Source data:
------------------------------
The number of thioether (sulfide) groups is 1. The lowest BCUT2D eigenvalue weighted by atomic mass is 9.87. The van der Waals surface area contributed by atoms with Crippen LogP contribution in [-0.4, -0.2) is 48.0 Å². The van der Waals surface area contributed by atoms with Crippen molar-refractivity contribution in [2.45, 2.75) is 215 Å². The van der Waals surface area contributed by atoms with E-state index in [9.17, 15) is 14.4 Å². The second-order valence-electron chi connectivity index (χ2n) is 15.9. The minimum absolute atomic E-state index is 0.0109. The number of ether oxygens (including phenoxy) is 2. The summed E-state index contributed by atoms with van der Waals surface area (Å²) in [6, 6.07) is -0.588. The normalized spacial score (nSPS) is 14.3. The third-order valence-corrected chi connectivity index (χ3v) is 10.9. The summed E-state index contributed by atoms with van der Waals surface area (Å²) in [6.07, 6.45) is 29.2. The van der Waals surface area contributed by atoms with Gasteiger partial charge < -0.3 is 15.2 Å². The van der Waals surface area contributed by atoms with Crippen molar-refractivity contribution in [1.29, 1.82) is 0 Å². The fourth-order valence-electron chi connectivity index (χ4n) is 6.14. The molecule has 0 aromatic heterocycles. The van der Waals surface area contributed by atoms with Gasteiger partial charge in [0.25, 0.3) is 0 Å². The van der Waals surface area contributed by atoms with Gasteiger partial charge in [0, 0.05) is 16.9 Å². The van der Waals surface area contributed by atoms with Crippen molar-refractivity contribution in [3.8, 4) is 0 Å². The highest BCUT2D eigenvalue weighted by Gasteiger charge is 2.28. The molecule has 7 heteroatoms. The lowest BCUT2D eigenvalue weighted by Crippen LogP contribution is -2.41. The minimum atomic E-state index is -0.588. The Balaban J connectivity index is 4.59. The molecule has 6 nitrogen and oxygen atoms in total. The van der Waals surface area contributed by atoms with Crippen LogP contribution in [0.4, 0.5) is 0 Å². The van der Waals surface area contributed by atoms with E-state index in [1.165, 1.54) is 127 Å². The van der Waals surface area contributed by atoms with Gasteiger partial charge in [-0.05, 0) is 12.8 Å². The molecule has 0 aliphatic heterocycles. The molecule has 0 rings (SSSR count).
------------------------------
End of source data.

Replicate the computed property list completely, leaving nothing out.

The number of thioether (sulfide) groups is 1. The lowest BCUT2D eigenvalue weighted by atomic mass is 9.87. The van der Waals surface area contributed by atoms with Crippen LogP contribution in [-0.4, -0.2) is 48.0 Å². The van der Waals surface area contributed by atoms with Crippen molar-refractivity contribution in [2.45, 2.75) is 215 Å². The van der Waals surface area contributed by atoms with E-state index in [9.17, 15) is 14.4 Å². The second-order valence-electron chi connectivity index (χ2n) is 15.9. The minimum absolute atomic E-state index is 0.0109. The number of ether oxygens (including phenoxy) is 2. The summed E-state index contributed by atoms with van der Waals surface area (Å²) in [6, 6.07) is -0.588. The normalized spacial score (nSPS) is 14.3. The third-order valence-corrected chi connectivity index (χ3v) is 10.9. The summed E-state index contributed by atoms with van der Waals surface area (Å²) in [6.07, 6.45) is 29.2. The van der Waals surface area contributed by atoms with Gasteiger partial charge < -0.3 is 15.2 Å². The van der Waals surface area contributed by atoms with Crippen molar-refractivity contribution in [1.29, 1.82) is 0 Å². The fourth-order valence-electron chi connectivity index (χ4n) is 6.14. The molecule has 0 aromatic heterocycles. The van der Waals surface area contributed by atoms with Gasteiger partial charge in [0.25, 0.3) is 0 Å². The van der Waals surface area contributed by atoms with Gasteiger partial charge in [0, 0.05) is 16.9 Å². The van der Waals surface area contributed by atoms with Crippen molar-refractivity contribution in [3.8, 4) is 0 Å². The highest BCUT2D eigenvalue weighted by Gasteiger charge is 2.28. The molecule has 7 heteroatoms. The lowest BCUT2D eigenvalue weighted by Crippen LogP contribution is -2.41. The minimum atomic E-state index is -0.588. The Balaban J connectivity index is 4.59. The molecule has 6 nitrogen and oxygen atoms in total. The van der Waals surface area contributed by atoms with Crippen LogP contribution in [0.4, 0.5) is 0 Å². The van der Waals surface area contributed by atoms with E-state index in [1.165, 1.54) is 127 Å². The van der Waals surface area contributed by atoms with Gasteiger partial charge in [-0.05, 0) is 12.8 Å². The molecule has 0 aliphatic heterocycles. The molecule has 0 rings (SSSR count).